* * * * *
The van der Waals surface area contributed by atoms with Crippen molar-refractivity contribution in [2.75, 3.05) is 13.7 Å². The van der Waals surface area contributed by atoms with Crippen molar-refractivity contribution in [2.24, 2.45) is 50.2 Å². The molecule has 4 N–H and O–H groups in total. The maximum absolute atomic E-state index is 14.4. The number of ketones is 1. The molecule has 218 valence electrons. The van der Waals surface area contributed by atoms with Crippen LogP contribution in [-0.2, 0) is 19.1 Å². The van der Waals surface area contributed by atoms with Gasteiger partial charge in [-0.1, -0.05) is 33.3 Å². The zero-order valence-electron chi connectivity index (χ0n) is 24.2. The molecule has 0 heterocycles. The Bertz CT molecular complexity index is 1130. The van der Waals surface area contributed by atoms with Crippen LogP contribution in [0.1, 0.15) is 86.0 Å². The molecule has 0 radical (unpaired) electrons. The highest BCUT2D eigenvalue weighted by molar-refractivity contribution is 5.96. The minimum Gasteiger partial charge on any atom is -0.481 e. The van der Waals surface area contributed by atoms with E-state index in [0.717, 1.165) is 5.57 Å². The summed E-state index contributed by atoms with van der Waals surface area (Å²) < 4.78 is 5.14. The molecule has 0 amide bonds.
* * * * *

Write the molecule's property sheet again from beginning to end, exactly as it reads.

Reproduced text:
The van der Waals surface area contributed by atoms with Crippen molar-refractivity contribution in [2.75, 3.05) is 13.7 Å². The van der Waals surface area contributed by atoms with Crippen molar-refractivity contribution in [2.24, 2.45) is 50.2 Å². The molecule has 4 N–H and O–H groups in total. The maximum absolute atomic E-state index is 14.4. The number of ketones is 1. The molecule has 218 valence electrons. The van der Waals surface area contributed by atoms with Crippen LogP contribution in [-0.2, 0) is 19.1 Å². The van der Waals surface area contributed by atoms with Gasteiger partial charge in [-0.1, -0.05) is 33.3 Å². The zero-order valence-electron chi connectivity index (χ0n) is 24.2. The molecule has 0 heterocycles. The Bertz CT molecular complexity index is 1130. The van der Waals surface area contributed by atoms with Crippen LogP contribution in [0.1, 0.15) is 86.0 Å². The molecule has 0 radical (unpaired) electrons. The highest BCUT2D eigenvalue weighted by molar-refractivity contribution is 5.96. The minimum Gasteiger partial charge on any atom is -0.481 e. The van der Waals surface area contributed by atoms with E-state index in [0.717, 1.165) is 5.57 Å². The summed E-state index contributed by atoms with van der Waals surface area (Å²) < 4.78 is 5.14. The molecule has 0 amide bonds.